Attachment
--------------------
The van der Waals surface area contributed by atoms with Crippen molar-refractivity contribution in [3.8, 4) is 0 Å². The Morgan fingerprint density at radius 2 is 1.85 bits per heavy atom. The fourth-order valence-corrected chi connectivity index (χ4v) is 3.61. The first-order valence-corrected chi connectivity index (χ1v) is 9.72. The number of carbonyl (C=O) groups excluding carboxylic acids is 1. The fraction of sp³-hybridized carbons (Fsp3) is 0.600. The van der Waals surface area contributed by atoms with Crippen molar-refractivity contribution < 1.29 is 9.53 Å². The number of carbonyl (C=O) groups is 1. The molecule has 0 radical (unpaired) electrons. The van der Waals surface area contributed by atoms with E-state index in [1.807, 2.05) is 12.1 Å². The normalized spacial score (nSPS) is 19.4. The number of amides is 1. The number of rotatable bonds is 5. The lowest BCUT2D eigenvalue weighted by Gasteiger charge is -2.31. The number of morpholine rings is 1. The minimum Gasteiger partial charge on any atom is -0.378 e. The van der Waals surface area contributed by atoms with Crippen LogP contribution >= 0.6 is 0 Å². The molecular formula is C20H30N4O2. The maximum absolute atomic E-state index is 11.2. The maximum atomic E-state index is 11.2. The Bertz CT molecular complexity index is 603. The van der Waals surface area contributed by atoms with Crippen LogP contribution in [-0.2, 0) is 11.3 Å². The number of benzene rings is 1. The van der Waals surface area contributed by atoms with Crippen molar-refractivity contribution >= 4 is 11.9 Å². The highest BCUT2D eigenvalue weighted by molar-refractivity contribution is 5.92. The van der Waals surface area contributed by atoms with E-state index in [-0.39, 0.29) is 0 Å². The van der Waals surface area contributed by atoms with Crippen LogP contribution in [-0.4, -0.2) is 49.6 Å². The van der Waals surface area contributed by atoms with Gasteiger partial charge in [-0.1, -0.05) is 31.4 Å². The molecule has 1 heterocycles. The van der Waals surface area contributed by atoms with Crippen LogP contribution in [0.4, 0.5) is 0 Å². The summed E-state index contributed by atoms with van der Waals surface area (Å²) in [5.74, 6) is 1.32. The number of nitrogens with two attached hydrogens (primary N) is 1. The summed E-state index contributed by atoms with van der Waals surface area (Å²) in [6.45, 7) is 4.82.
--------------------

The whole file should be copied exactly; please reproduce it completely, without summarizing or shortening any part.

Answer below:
The van der Waals surface area contributed by atoms with Crippen molar-refractivity contribution in [3.8, 4) is 0 Å². The Morgan fingerprint density at radius 2 is 1.85 bits per heavy atom. The fourth-order valence-corrected chi connectivity index (χ4v) is 3.61. The first-order valence-corrected chi connectivity index (χ1v) is 9.72. The number of carbonyl (C=O) groups excluding carboxylic acids is 1. The fraction of sp³-hybridized carbons (Fsp3) is 0.600. The van der Waals surface area contributed by atoms with Crippen molar-refractivity contribution < 1.29 is 9.53 Å². The number of carbonyl (C=O) groups is 1. The molecule has 0 radical (unpaired) electrons. The van der Waals surface area contributed by atoms with E-state index in [1.807, 2.05) is 12.1 Å². The normalized spacial score (nSPS) is 19.4. The number of amides is 1. The number of rotatable bonds is 5. The lowest BCUT2D eigenvalue weighted by Gasteiger charge is -2.31. The number of morpholine rings is 1. The minimum Gasteiger partial charge on any atom is -0.378 e. The van der Waals surface area contributed by atoms with Crippen LogP contribution >= 0.6 is 0 Å². The molecular formula is C20H30N4O2. The maximum absolute atomic E-state index is 11.2. The maximum atomic E-state index is 11.2. The Bertz CT molecular complexity index is 603. The van der Waals surface area contributed by atoms with Crippen LogP contribution in [-0.2, 0) is 11.3 Å². The number of benzene rings is 1. The van der Waals surface area contributed by atoms with Crippen molar-refractivity contribution >= 4 is 11.9 Å². The highest BCUT2D eigenvalue weighted by molar-refractivity contribution is 5.92. The van der Waals surface area contributed by atoms with E-state index in [-0.39, 0.29) is 0 Å². The van der Waals surface area contributed by atoms with Crippen LogP contribution in [-0.4, -0.2) is 49.6 Å². The van der Waals surface area contributed by atoms with Gasteiger partial charge in [-0.1, -0.05) is 31.4 Å². The molecule has 1 heterocycles. The van der Waals surface area contributed by atoms with Crippen LogP contribution in [0.4, 0.5) is 0 Å². The summed E-state index contributed by atoms with van der Waals surface area (Å²) in [5.74, 6) is 1.32. The number of nitrogens with two attached hydrogens (primary N) is 1. The summed E-state index contributed by atoms with van der Waals surface area (Å²) in [6.45, 7) is 4.82.